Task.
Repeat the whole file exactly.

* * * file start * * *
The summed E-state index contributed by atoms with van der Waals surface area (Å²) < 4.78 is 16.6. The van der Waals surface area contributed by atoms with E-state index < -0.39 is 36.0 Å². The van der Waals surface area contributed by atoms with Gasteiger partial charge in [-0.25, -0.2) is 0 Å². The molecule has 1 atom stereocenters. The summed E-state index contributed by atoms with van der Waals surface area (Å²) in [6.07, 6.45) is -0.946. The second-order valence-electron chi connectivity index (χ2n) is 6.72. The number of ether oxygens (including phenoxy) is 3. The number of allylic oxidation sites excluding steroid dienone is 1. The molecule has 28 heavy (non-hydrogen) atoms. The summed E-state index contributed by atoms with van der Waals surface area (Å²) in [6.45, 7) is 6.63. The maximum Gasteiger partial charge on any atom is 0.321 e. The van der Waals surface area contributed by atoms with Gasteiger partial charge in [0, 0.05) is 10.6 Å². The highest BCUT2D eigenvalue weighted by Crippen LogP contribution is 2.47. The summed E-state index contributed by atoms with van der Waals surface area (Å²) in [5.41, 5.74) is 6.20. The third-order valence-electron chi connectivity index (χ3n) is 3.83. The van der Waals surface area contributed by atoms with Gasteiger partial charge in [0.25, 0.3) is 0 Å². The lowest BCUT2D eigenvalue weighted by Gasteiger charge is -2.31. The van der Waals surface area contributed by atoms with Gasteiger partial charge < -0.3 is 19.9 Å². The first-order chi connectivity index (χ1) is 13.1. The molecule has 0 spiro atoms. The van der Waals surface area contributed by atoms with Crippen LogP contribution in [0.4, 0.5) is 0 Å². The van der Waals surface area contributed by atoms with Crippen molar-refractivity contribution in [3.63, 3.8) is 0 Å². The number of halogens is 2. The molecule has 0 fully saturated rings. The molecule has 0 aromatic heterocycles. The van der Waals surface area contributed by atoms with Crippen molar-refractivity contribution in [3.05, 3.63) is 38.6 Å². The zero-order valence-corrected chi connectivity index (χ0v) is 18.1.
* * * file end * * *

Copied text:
The summed E-state index contributed by atoms with van der Waals surface area (Å²) < 4.78 is 16.6. The van der Waals surface area contributed by atoms with E-state index < -0.39 is 36.0 Å². The van der Waals surface area contributed by atoms with Gasteiger partial charge in [-0.25, -0.2) is 0 Å². The molecule has 1 atom stereocenters. The summed E-state index contributed by atoms with van der Waals surface area (Å²) in [6.07, 6.45) is -0.946. The second-order valence-electron chi connectivity index (χ2n) is 6.72. The number of ether oxygens (including phenoxy) is 3. The number of allylic oxidation sites excluding steroid dienone is 1. The molecule has 28 heavy (non-hydrogen) atoms. The summed E-state index contributed by atoms with van der Waals surface area (Å²) in [6.45, 7) is 6.63. The maximum Gasteiger partial charge on any atom is 0.321 e. The van der Waals surface area contributed by atoms with Gasteiger partial charge in [0, 0.05) is 10.6 Å². The highest BCUT2D eigenvalue weighted by Crippen LogP contribution is 2.47. The summed E-state index contributed by atoms with van der Waals surface area (Å²) in [5.41, 5.74) is 6.20. The third-order valence-electron chi connectivity index (χ3n) is 3.83. The van der Waals surface area contributed by atoms with Gasteiger partial charge in [0.25, 0.3) is 0 Å². The lowest BCUT2D eigenvalue weighted by Gasteiger charge is -2.31. The van der Waals surface area contributed by atoms with Gasteiger partial charge < -0.3 is 19.9 Å². The first-order chi connectivity index (χ1) is 13.1. The molecule has 0 spiro atoms. The van der Waals surface area contributed by atoms with Crippen LogP contribution in [0.4, 0.5) is 0 Å². The van der Waals surface area contributed by atoms with Crippen molar-refractivity contribution in [3.63, 3.8) is 0 Å². The number of halogens is 2. The molecule has 0 fully saturated rings. The molecule has 0 aromatic heterocycles. The van der Waals surface area contributed by atoms with Crippen molar-refractivity contribution in [3.05, 3.63) is 38.6 Å². The zero-order valence-corrected chi connectivity index (χ0v) is 18.1.